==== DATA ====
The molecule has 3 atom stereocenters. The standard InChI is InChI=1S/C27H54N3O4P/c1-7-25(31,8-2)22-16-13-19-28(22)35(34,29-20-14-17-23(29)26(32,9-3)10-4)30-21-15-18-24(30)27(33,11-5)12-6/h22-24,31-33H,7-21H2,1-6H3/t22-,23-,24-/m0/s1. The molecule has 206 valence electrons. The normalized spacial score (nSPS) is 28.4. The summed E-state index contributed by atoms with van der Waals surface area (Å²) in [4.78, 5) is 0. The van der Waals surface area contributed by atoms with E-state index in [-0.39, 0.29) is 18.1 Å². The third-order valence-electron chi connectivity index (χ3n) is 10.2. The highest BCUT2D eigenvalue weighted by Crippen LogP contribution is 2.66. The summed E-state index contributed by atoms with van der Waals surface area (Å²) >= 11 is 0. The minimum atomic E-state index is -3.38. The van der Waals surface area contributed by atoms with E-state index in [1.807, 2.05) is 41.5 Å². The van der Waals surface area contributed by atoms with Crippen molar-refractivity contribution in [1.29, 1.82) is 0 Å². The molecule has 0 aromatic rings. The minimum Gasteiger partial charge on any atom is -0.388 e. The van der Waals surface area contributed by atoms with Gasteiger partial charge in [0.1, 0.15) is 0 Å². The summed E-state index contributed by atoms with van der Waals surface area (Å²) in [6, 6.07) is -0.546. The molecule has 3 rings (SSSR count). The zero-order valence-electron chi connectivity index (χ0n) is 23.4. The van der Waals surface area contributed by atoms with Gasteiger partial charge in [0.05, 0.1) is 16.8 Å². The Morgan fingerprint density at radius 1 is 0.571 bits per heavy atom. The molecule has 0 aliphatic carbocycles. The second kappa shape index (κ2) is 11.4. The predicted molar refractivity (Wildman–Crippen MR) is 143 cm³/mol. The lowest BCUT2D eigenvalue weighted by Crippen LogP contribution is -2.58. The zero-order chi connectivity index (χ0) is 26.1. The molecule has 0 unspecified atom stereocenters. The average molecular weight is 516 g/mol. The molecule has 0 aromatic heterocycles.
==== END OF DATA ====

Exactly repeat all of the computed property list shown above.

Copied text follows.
The molecule has 3 atom stereocenters. The standard InChI is InChI=1S/C27H54N3O4P/c1-7-25(31,8-2)22-16-13-19-28(22)35(34,29-20-14-17-23(29)26(32,9-3)10-4)30-21-15-18-24(30)27(33,11-5)12-6/h22-24,31-33H,7-21H2,1-6H3/t22-,23-,24-/m0/s1. The molecule has 206 valence electrons. The normalized spacial score (nSPS) is 28.4. The summed E-state index contributed by atoms with van der Waals surface area (Å²) in [4.78, 5) is 0. The van der Waals surface area contributed by atoms with E-state index in [-0.39, 0.29) is 18.1 Å². The third-order valence-electron chi connectivity index (χ3n) is 10.2. The highest BCUT2D eigenvalue weighted by Crippen LogP contribution is 2.66. The summed E-state index contributed by atoms with van der Waals surface area (Å²) >= 11 is 0. The minimum atomic E-state index is -3.38. The van der Waals surface area contributed by atoms with E-state index in [1.807, 2.05) is 41.5 Å². The van der Waals surface area contributed by atoms with Crippen molar-refractivity contribution in [1.29, 1.82) is 0 Å². The molecule has 0 aromatic rings. The minimum Gasteiger partial charge on any atom is -0.388 e. The van der Waals surface area contributed by atoms with Gasteiger partial charge in [0.1, 0.15) is 0 Å². The summed E-state index contributed by atoms with van der Waals surface area (Å²) in [6, 6.07) is -0.546. The molecule has 3 rings (SSSR count). The zero-order valence-electron chi connectivity index (χ0n) is 23.4. The van der Waals surface area contributed by atoms with Gasteiger partial charge in [0.05, 0.1) is 16.8 Å². The Morgan fingerprint density at radius 1 is 0.571 bits per heavy atom. The molecule has 0 aliphatic carbocycles. The second kappa shape index (κ2) is 11.4. The predicted molar refractivity (Wildman–Crippen MR) is 143 cm³/mol. The lowest BCUT2D eigenvalue weighted by Crippen LogP contribution is -2.58. The zero-order chi connectivity index (χ0) is 26.1. The molecule has 0 unspecified atom stereocenters. The average molecular weight is 516 g/mol. The molecule has 0 aromatic heterocycles.